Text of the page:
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Unemployment Insurance and Optimal Taxation in Search Models of the Labor Market

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  • Athanasios Geromichalos

    (Department of Economics, University of California Davis)

Abstract

In many search models of the labor market, unemployment insurance (UI) is conveniently interpreted as the value of leisure or home production and is, therefore, treated as a parameter. However, in reality, UI has to be funded through taxation that might be distortionary. In this paper, I analyze the welfare implications of different taxation systems within two equilibrium models of unemployment: random search and directed search. In a random search model without taxes, efficiency is typically not achieved, unless the so-called Hosios condition is satisfied. If the bargaining power of firms is large, a lump-sum tax can discourage firms from entering and improve welfare. In a directed search model without taxes, constrained efficiency is always achieved. Since firms ?direct? workers to apply to them by posting wages, raising UI funds in a lump-sum manner always distorts the efficient allocation, as it gives firms an incentive to be excessively aggressive in their attempt to maximize the probability of filing up their vacancies. I discuss two ways through which this externality can be internalized and efficiency can be re-established.

Suggested Citation

  • Athanasios Geromichalos, 2012. "Unemployment Insurance and Optimal Taxation in Search Models of the Labor Market," Working Papers 1218, University of California, Davis, Department of Economics.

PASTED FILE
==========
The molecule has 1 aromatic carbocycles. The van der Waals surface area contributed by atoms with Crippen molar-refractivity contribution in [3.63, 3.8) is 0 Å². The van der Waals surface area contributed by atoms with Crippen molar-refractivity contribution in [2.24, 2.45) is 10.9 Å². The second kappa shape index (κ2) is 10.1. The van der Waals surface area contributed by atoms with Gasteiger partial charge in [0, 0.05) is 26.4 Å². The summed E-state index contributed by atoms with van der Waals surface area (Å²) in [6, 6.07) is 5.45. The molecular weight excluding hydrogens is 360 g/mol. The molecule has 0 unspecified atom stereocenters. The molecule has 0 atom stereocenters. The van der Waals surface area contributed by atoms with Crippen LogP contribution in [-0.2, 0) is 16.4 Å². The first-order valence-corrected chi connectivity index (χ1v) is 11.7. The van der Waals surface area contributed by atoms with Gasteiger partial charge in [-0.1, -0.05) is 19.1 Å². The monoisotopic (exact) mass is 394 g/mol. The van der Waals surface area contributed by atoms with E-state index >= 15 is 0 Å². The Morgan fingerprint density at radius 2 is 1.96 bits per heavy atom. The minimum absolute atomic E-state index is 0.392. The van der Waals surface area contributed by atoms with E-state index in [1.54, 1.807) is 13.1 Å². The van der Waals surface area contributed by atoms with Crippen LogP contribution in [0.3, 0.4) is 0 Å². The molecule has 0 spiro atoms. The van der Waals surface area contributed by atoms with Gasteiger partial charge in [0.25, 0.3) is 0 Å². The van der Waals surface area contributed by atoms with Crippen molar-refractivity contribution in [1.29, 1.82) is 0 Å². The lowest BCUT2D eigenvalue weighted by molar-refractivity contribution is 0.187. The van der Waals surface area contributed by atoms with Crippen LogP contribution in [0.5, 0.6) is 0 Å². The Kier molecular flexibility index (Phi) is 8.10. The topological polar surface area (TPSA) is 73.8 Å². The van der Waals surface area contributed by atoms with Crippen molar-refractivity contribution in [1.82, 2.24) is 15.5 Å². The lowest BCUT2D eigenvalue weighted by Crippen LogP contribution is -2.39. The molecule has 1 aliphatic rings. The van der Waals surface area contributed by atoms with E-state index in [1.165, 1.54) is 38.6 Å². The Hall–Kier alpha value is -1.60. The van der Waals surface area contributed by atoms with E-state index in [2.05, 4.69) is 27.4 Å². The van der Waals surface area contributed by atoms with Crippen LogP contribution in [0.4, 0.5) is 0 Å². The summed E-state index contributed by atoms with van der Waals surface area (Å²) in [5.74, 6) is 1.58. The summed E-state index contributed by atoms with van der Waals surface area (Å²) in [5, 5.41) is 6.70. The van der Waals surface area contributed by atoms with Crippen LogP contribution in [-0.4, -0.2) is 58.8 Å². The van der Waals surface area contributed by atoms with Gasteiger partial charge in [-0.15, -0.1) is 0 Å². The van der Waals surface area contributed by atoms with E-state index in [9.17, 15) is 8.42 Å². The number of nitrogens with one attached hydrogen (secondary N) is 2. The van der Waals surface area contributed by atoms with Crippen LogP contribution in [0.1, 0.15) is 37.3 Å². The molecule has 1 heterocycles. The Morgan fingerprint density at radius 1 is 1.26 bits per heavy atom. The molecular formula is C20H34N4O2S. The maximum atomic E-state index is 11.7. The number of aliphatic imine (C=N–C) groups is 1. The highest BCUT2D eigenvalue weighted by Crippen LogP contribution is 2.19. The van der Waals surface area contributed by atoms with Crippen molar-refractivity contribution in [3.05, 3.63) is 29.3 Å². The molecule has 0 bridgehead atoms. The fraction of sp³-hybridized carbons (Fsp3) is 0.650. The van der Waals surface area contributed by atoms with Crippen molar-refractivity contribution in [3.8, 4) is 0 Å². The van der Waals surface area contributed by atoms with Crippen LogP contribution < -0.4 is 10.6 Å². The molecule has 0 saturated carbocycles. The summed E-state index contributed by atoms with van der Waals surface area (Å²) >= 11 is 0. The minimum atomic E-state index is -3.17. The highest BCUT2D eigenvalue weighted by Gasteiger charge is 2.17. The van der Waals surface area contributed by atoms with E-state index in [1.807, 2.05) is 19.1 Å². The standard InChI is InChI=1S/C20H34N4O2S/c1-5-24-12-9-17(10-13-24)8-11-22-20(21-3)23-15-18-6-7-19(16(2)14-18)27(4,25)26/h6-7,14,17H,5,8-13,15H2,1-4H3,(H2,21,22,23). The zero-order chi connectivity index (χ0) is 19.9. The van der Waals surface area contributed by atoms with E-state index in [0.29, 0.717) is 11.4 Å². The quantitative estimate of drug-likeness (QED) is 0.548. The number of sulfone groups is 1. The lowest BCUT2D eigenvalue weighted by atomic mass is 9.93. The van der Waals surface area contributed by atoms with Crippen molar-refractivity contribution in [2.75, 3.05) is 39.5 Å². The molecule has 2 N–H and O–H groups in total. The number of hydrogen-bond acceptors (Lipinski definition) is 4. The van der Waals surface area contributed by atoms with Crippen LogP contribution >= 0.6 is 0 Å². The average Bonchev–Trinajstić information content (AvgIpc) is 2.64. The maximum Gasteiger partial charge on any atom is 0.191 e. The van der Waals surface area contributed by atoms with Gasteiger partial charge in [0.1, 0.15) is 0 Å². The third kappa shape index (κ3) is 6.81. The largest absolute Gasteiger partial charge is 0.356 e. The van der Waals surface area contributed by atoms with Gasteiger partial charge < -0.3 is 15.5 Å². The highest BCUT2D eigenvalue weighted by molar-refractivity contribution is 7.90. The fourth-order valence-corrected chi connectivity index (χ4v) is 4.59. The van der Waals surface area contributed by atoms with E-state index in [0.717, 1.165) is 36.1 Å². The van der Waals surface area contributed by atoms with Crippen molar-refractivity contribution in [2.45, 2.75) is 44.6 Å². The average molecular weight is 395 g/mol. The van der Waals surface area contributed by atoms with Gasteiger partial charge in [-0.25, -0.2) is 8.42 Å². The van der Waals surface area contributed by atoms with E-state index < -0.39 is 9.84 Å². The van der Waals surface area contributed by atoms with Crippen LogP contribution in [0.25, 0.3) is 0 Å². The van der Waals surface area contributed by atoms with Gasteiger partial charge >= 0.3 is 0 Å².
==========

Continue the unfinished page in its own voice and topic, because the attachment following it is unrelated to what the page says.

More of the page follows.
• Handle: RePEc:cda:wpaper:12-18
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    References listed on IDEAS

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    1. Christopher A. Pissarides, 2000. "Equilibrium Unemployment Theory, 2nd Edition," MIT Press Books, The MIT Press, edition 1, volume 1, number 0262161877, January.
    2. Eeckhout, Jan & Kircher, Philipp, 2010. "Sorting versus screening: Search frictions and competing mechanisms," Journal of Economic Theory, Elsevier, vol. 145(4), pages 1354-1385, July.
    3. Galenianos, Manolis & Kircher, Philipp, 2009. "Directed search with multiple job applications," Journal of Economic Theory, Elsevier, vol. 144(2), pages 445-471, March.
    4. Benoit Julien & John Kennes & Ian King, 2000. "Bidding for Labor," Review of Economic Dynamics, Elsevier for the Society for Economic Dynamics, vol. 3(4), pages 619-649, October.
    5. Geromichalos, Athanasios, 2012. "Directed search and optimal production," Journal of Economic Theory, Elsevier, vol. 147(6), pages 2303-2331.
    6. Mikhail Golosov & Pricila Maziero & Guido Menzio, 2013. "Taxation and Redistribution of Residual Income Inequality," Journal of Political Economy, University of Chicago Press, vol. 121(6), pages 1160-1204.
    7. Benjamin Lester, 2011. "Information and Prices with Capacity Constraints," American Economic Review, American Economic Association, vol. 101(4), pages 1591-1600, June.
    8. Jacquet, Nicolas L. & Tan, Serene, 2012. "Wage-vacancy contracts and coordination frictions," Journal of Economic Theory, Elsevier, vol. 147(3), pages 1064-1104.
    9. Coles, Melvyn G. & Eeckhout, Jan, 2003. "Indeterminacy and directed search," Journal of Economic Theory, Elsevier, vol. 111(2), pages 265-276, August.
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    More about this item

    Keywords

    Directed Search; Random Search; Unemployment Insurance; Optimal Taxation;

    JEL classification:

    • C78 - Mathematical and Quantitative Methods - - Game Theory and Bargaining Theory - - - Bargaining Theory; Matching Theory
    • E24 - Macroeconomics and Monetary Economics - - Consumption, Saving, Production, Employment, and Investment - - - Employment; Unemployment; Wages; Intergenerational Income Distribution; Aggregate Human Capital; Aggregate Labor Productivity
    • J65 - Labor and Demographic Economics - - Mobility, Unemployment, Vacancies, and Immigrant Workers - - - Unemployment Insurance; Severance Pay; Plant Closings

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